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 on: Today at 09:22:47 AM 
Started by KF5ZYS - Last post by KI8DJ
You could use an ultimax 100 end fed or other similar antennas with your tuner. They work on all bands with varying levels of efficiency. Eham has many reviews .

 on: Today at 09:18:39 AM 
Started by KD5GR - Last post by AA7RX
If it were not for the growing trend for there to be CC&Rs that mandate HOA control over every piece parcel and square foot of real estate unless said real estate has a land only value of over $200,000, the HOA and CC&R rules wouldn't be such a problem. Couple this with the tendency for "control freaks" to gravitate to HOA positions of power and control.

Such things as one HOA tried to ban homeowners (subjects, peons) from owning and driving pickup trucks in the fiefdom, another went after a homeowner because he was telecomuting for his software consutlting job, and they considered that to be an infringement of the no home businesses restrictions.

CC&R and HOA reasonable accomodation is definitely required for HOA and CC&R governed communities.

I don't live in such a place though I do have a fair number of CC&R restrictions on my rural acre. Replying from work as my internet is out from home for the Huh time.


I've been hunting for a new QTH for months now. The vast majority of the new homes come with onerous HOA contracts, most not allowing ANY antenna systems of any kind (even temporary or hidden ones) unless they are small satellite dishes.

I agree with KF7CG. The control freaks are usually the ones who put themselves in charge of enforcing the rules, and they often enjoy hunting down any perceived infractions.

This bill will help, if we can get it passed.

 on: Today at 09:18:27 AM 
Started by KA0CSL - Last post by WB2WIK
The Henry uses glass chimneys and a centrifugal blower which always operates when the amp is powered "on," and flows air through the tube sockets in the Eimac prescribed manner.  If the blower is operating at full speed and not clogged with dust or debris, the filament pins don't get terribly hot in this amp.

The 2K-2 also used 3-400Zs.  If you have the original ones, they'd have to be very old since they were discontinued from manufacture around 1970 or so, but I think you said your amp was from 1963 in which case original tubes would be 51 years old!  That's a really long time, and I'd expect them to be pretty shot by now if they're original.

If you have a shorted rectifier, obviously that must be replaced or the amp will never work and will just keep blowing fuses and breakers.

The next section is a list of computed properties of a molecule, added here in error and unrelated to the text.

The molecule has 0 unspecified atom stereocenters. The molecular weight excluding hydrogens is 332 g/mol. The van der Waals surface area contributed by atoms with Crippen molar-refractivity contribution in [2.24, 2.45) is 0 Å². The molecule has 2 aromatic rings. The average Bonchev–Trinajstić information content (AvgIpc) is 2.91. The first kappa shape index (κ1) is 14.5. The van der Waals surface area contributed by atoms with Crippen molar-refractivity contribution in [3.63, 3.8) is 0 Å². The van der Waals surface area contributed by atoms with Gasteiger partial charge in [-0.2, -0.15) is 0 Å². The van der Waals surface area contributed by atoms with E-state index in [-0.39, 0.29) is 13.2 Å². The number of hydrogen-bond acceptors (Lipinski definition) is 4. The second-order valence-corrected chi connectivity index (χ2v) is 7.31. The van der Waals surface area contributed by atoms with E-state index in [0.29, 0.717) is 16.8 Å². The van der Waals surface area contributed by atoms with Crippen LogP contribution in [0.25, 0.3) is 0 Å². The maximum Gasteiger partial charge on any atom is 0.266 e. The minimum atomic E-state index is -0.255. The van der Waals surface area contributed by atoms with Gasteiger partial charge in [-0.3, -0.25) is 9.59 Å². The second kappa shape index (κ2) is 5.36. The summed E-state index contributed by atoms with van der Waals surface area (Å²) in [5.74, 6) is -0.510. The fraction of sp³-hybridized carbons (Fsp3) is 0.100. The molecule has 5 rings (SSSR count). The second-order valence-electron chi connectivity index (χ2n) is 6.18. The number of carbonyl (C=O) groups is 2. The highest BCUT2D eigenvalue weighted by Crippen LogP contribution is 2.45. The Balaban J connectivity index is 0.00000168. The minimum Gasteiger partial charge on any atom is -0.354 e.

The amp cannot be operated on its side, as you discovered.  Don't do that.

The HV interlock "safety" switch can be defeated but I sure wouldn't recommend that.  There's normally no reason to adjust input tuning in these amps; the input networks are in cans that "plug in" to the chassis and as long as those are seated I can't imagine why they'd go bad or be mistuned.  They're very robust and were designed to handle the output power of more powerful exciters than you're using.  I've never seen one go bad or out of alignment.

 on: Today at 09:14:34 AM 
Started by WB0VRI - Last post by G4AON
You don't say if you will be carrying the battery in a backpack, or taking it to site by car. Obviously if using a car then you can take a lot more weight...

You would be doing a lot of serious operating if you are in QSO for a solid 8 hours at a time, you might want to look again at how much transmitting you would actually do.

I've covered battery size with "back of a cigarette packet calculations", and battery type for car portable with a 100 Watt transceiver at:

The issues are similar, regardless of power consumption. My biggest drain is the laptop.

73 Dave

 on: Today at 09:11:38 AM 
Started by N3QVQ - Last post by N3QVQ
Thanks for your comment. My rig is an IC-951A. I tried CW AM, and SSB, the meter on my radio showed that I had a carrier, but the meter on the MFJ-945C tuner never moved. I tried this with 15, 25, and 50 watts with the same results.There are 2 fast switching diodes (1N4148) in the circuit board of the tuner, I will have to pull them out from the board to test them.

73 Joe/N3QVQ

 on: Today at 09:05:23 AM 
Started by KB1WSY - Last post by KB1WSY